Guide to Hawaii Condo Insurance

What to Expect from an HO6 Policy

If you are planning to purchase a condo, you will likely also purchase an HO6 policy. The typical insurance policy purchased by condo owners, an HO6 policy typically covers a number of items in addition to the insurance that is purchased by the condo’s association. While the condo association’s policy will cover things such as the cost of replacing the building when destroyed accidents or natural disasters, it will not cover your personal property. Therefore, having an HO6 policy helps to keep you personally protected from accidents and disasters.

Do I Have to Get an HO6 Policy?

While you are not legally required to obtain an HO6 policy for your condo, many condo associations require condo owners to obtain a policy. In fact, most do require coverage “by contract” and may even specify the amount of coverage you must have. The most common is to require a policy that covers the deductible on the association’s master insurance policy with coverage ranging anywhere from $5,000 to $50,000. If you took out a mortgage loan in order to pay for your condo, your lender may also require you to obtain an HO6 policy. 

What is Covered by an HO6 Policy?

Generally speaking, an HO6 policy covers the following:

  • Dwelling: items that stay “attached” to your unit, such as flooring, carpeting, drapes, and cabinets. Typical coverage is about $25,000, but you may opt for more coverage if you have made significant upgrades.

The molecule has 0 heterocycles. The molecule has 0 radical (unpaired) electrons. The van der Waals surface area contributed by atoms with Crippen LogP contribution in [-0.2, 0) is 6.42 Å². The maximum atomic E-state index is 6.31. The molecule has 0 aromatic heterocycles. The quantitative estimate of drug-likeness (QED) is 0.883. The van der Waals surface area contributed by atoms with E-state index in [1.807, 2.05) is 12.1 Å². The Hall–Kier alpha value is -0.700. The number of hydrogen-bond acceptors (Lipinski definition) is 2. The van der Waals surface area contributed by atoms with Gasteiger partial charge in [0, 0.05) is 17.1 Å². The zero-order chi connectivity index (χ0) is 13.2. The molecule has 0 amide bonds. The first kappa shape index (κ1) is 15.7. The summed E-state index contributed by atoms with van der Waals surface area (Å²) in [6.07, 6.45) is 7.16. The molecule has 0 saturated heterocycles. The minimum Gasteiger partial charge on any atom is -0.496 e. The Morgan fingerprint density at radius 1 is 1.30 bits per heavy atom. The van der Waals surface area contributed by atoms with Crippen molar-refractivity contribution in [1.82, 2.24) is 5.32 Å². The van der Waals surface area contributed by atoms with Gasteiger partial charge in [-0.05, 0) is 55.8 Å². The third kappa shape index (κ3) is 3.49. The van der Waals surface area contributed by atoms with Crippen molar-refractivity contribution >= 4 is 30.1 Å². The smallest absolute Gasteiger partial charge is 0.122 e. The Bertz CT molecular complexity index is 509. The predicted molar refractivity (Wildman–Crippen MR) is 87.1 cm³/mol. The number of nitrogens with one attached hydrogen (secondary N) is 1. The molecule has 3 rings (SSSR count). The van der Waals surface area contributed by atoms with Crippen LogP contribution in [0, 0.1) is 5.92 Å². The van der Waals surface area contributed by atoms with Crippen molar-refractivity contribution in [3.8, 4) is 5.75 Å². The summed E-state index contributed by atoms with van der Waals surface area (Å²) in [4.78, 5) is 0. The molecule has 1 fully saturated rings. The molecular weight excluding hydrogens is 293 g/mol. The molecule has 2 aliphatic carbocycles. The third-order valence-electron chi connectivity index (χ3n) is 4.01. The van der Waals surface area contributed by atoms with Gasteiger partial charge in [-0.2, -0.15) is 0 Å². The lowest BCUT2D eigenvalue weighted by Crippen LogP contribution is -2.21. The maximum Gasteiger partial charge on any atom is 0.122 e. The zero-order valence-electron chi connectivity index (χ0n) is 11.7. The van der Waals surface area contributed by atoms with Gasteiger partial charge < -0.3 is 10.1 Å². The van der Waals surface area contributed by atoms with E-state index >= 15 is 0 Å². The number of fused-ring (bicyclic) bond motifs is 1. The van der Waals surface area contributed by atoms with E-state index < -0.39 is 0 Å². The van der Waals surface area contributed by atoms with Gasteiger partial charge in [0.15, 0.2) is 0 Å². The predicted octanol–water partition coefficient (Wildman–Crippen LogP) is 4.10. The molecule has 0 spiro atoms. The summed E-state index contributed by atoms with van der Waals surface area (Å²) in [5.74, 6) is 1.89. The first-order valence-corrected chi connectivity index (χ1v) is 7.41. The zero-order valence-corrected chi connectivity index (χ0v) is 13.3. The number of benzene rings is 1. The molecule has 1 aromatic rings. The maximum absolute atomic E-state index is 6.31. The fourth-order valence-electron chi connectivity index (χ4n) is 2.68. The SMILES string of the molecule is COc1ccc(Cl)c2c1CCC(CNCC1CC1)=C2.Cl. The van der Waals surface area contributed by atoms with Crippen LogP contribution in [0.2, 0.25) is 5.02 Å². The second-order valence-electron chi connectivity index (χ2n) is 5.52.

• Personal Property: Items that are not “attached” to your unit, such as furniture, electronics, appliances, clothes, and dishes.  Typical coverage is about $35,000, but you may choose to increase coverage if you have highly valuable personal items to insure. 
  • Loss of Use: Covers the cost of obtaining another rental unit while your condo undergoes repairs caused by damage that makes it uninhabitable. Typical coverage is about $14,000, with the default commonly being set at 40 percent of the amount of personal property coverage. 
  • Personal Liability: While the condo’s master insurance will likely have some sort of liability coverage, this may not offer enough coverage and may do little to protect you personally. Personal liability covers you and members of your household against negligent bodily injury that may occur to someone who visits your unit. Typical coverage ranges from $500,000 to $1,000,000. If you want to be covered off-premise, such as while outside of your unit or otherwise away from your home, you will need to add an extension to your insurance policy. 
  • Medical Pay:  Pays for small injuries for negligent injuries that occur in your unit. Typical coverage is $5,000 and cannot be increased. With Hawaii being a tort threshold state, medical bills must reach $5,000 before someone can sue for personal injury and claims above $5,000 typically trigger the personal liability portion of the policy. 
  • Loss Assessment Coverage: Covers your portion of the losses that the building must pay due to a legal settlement. Default coverage is typically $5,000 but can be increased. 

Hurricane and earthquake coverage is not typically included but can be added if you feel the need.

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